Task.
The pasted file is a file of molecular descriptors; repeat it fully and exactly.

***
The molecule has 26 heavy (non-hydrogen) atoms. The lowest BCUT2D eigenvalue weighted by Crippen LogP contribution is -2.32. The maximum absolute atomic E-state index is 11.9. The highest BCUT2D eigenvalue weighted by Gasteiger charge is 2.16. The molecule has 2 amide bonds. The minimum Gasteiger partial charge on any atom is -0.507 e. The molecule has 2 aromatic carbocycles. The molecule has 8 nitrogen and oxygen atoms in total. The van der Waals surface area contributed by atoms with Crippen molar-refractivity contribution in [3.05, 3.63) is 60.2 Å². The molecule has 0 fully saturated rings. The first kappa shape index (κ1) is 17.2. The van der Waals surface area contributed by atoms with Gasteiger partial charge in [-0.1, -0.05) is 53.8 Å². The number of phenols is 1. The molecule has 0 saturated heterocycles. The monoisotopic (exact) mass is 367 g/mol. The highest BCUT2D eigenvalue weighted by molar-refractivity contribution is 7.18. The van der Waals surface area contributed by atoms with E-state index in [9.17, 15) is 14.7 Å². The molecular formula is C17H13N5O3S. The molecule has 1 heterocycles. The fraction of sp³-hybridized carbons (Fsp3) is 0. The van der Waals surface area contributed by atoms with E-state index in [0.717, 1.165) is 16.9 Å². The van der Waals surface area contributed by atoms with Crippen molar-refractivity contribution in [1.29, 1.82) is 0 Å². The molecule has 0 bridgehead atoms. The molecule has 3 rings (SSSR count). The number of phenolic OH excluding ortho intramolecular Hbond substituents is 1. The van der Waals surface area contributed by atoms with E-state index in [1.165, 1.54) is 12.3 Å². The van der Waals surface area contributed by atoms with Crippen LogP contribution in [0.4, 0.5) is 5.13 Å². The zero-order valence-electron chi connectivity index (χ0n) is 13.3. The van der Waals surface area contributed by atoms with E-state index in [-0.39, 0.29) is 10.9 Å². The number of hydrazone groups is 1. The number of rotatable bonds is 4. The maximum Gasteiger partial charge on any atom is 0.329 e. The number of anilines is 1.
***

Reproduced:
The molecule has 26 heavy (non-hydrogen) atoms. The lowest BCUT2D eigenvalue weighted by Crippen LogP contribution is -2.32. The maximum absolute atomic E-state index is 11.9. The highest BCUT2D eigenvalue weighted by Gasteiger charge is 2.16. The molecule has 2 amide bonds. The minimum Gasteiger partial charge on any atom is -0.507 e. The molecule has 2 aromatic carbocycles. The molecule has 8 nitrogen and oxygen atoms in total. The van der Waals surface area contributed by atoms with Crippen molar-refractivity contribution in [3.05, 3.63) is 60.2 Å². The molecule has 0 fully saturated rings. The first kappa shape index (κ1) is 17.2. The van der Waals surface area contributed by atoms with Gasteiger partial charge in [-0.1, -0.05) is 53.8 Å². The number of phenols is 1. The molecule has 0 saturated heterocycles. The monoisotopic (exact) mass is 367 g/mol. The highest BCUT2D eigenvalue weighted by molar-refractivity contribution is 7.18. The van der Waals surface area contributed by atoms with E-state index in [9.17, 15) is 14.7 Å². The molecular formula is C17H13N5O3S. The molecule has 1 heterocycles. The fraction of sp³-hybridized carbons (Fsp3) is 0. The van der Waals surface area contributed by atoms with E-state index in [0.717, 1.165) is 16.9 Å². The van der Waals surface area contributed by atoms with Crippen molar-refractivity contribution in [1.29, 1.82) is 0 Å². The molecule has 0 bridgehead atoms. The molecule has 3 rings (SSSR count). The number of phenolic OH excluding ortho intramolecular Hbond substituents is 1. The van der Waals surface area contributed by atoms with E-state index in [1.165, 1.54) is 12.3 Å². The van der Waals surface area contributed by atoms with Crippen LogP contribution in [0.4, 0.5) is 5.13 Å². The zero-order valence-electron chi connectivity index (χ0n) is 13.3. The van der Waals surface area contributed by atoms with E-state index in [-0.39, 0.29) is 10.9 Å². The number of hydrazone groups is 1. The number of rotatable bonds is 4. The maximum Gasteiger partial charge on any atom is 0.329 e. The number of anilines is 1.